LANSDOWNE, Va. -- President Barack Obama reiterated to House Democrats on Thursday that he is relying on their support for comprehensive immigration reform, even if they fear the political ramifications.
"I recognize that politics aren't always easy, there are regional variations," he said at a conference here for the House Democratic caucus. "I understand that in some places this may end up being a tough issue. But what I also know is that part of our strength is our youth and our dynamism, and our history of attracting talent from all around the world."
Obama's immigration push hit full speed last week with a speech in Las Vegas, where he called for a pathway to citizenship for undocumented immigrants, more border security and better interior enforcement. A bipartisan group in the Senate dubbed the "gang of eight" released a similar framework for reform, but tied green cards to yet-to-be-determined border metrics to disallow immigrants granted provisional status from becoming legal permanent residents until those triggers were met. Obama applauded the work being done in Congress on immigration.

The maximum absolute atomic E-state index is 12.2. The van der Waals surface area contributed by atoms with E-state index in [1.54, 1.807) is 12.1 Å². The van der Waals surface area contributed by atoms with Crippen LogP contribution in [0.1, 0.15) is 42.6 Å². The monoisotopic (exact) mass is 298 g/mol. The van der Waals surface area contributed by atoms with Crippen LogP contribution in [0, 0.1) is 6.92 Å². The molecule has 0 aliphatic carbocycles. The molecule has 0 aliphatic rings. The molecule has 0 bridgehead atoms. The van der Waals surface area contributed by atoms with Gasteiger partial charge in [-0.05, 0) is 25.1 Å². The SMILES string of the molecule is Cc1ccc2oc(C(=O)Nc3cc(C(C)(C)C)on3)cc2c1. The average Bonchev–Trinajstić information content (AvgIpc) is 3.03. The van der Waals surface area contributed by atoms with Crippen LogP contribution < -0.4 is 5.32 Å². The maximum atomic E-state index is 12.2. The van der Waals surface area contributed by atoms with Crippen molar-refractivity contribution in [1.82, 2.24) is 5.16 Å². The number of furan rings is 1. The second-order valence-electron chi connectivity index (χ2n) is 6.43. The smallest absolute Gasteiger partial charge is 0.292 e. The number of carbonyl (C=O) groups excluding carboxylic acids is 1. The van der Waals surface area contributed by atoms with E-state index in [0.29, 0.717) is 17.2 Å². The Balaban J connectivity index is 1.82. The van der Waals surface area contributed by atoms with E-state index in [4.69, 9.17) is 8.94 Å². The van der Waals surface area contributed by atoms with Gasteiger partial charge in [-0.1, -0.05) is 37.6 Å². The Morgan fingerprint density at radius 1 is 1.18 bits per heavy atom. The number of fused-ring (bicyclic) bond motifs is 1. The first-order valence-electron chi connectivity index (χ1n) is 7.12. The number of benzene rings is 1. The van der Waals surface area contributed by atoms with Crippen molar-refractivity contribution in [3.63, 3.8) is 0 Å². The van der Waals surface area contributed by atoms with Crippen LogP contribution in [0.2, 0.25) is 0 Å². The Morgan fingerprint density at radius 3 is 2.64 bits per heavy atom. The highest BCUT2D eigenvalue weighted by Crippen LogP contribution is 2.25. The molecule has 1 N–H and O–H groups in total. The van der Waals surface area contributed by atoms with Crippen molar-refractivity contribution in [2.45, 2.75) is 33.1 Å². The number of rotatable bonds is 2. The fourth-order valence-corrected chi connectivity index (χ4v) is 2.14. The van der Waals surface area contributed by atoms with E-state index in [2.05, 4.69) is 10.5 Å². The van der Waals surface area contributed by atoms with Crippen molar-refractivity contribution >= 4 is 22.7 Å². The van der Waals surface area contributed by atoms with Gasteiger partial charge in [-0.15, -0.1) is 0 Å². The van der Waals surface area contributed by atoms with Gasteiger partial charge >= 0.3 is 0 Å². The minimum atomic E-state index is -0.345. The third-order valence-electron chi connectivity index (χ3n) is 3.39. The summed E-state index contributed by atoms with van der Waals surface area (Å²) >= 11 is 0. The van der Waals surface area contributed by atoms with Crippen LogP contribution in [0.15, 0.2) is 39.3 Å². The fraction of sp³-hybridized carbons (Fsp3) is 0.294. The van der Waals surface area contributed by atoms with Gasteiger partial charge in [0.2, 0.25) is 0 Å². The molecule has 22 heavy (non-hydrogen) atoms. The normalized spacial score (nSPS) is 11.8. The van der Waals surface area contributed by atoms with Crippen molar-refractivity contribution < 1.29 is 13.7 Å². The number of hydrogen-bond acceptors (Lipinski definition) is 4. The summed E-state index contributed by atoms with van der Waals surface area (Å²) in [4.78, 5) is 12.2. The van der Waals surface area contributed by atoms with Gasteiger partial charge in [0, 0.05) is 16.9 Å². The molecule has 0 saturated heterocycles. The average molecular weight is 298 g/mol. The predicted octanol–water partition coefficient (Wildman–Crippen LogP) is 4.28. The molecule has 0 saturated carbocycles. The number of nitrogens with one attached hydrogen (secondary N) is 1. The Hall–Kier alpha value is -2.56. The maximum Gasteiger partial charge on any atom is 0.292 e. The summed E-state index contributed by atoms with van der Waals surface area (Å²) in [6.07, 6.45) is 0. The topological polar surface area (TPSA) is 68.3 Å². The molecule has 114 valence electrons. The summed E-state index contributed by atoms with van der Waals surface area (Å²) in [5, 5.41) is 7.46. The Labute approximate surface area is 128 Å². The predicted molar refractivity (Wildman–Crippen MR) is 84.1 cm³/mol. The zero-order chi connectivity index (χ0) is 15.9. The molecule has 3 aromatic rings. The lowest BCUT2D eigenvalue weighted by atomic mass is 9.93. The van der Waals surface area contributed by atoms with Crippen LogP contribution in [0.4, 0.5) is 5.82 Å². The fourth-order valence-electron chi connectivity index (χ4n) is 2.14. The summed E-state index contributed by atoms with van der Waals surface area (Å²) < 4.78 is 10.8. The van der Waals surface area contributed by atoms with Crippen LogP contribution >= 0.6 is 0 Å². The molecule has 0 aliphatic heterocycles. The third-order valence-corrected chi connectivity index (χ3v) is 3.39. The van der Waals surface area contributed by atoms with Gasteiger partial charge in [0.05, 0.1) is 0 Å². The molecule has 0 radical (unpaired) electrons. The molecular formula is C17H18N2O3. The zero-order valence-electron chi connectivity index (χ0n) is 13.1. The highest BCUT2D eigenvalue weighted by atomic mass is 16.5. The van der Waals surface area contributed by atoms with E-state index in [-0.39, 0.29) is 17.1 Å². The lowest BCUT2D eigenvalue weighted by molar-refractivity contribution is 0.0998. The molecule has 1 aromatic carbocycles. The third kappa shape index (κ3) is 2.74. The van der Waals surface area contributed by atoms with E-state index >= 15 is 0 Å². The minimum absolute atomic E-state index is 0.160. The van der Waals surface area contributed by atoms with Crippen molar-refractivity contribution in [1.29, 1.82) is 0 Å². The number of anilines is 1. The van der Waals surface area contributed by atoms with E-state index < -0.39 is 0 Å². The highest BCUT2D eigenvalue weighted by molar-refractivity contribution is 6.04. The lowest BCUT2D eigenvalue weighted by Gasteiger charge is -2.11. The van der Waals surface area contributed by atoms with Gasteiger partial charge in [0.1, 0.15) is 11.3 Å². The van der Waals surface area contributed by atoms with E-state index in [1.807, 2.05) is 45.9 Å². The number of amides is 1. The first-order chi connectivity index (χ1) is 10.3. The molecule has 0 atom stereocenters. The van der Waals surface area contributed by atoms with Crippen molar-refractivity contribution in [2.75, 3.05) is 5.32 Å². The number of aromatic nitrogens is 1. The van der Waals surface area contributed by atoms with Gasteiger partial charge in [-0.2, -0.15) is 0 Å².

"I am heartened to see Republicans and Democrats starting to be in a serious conversation about getting this done," he said. "Now is the time."
The biggest fight on immigration reform will be over a pathway to citizenship. Many House Republicans have said they might support a middle ground that would allow undocumented immigrants to stay in the U.S., but not to become citizens. Only 10 percent of American voters support such a plan, while 56 percent believe the undocumented should be allowed to eventually become citizens, according to a Quinnipiac University poll released Thursday.
Obama has reiterated repeatedly, both in public and in private meetings with advocates and members of Congress, that he will not accept a bill without a pathway to citizenship, although he did not get into the issue on Thursday.
He acknowledged that the politics of the issue were difficult, as he did later when discussing the need for gun control. But, like Vice President Joe Biden the day before him, he encouraged Democrats to think of what's right first and their own political aspirations second.
"As long as we keep in mind why we came here in the first place, as long as we think back to whatever inspired each of us to say, 'Maybe I can give something back, maybe I can make a difference, maybe my purpose here on earth is not just to think about what's in it for me,'" he said. "Thinking about what's in it for the broader community, my neighborhood, or my state, or my country. If we keep that in mind every single day, I have no doubt that we will continue to make progress."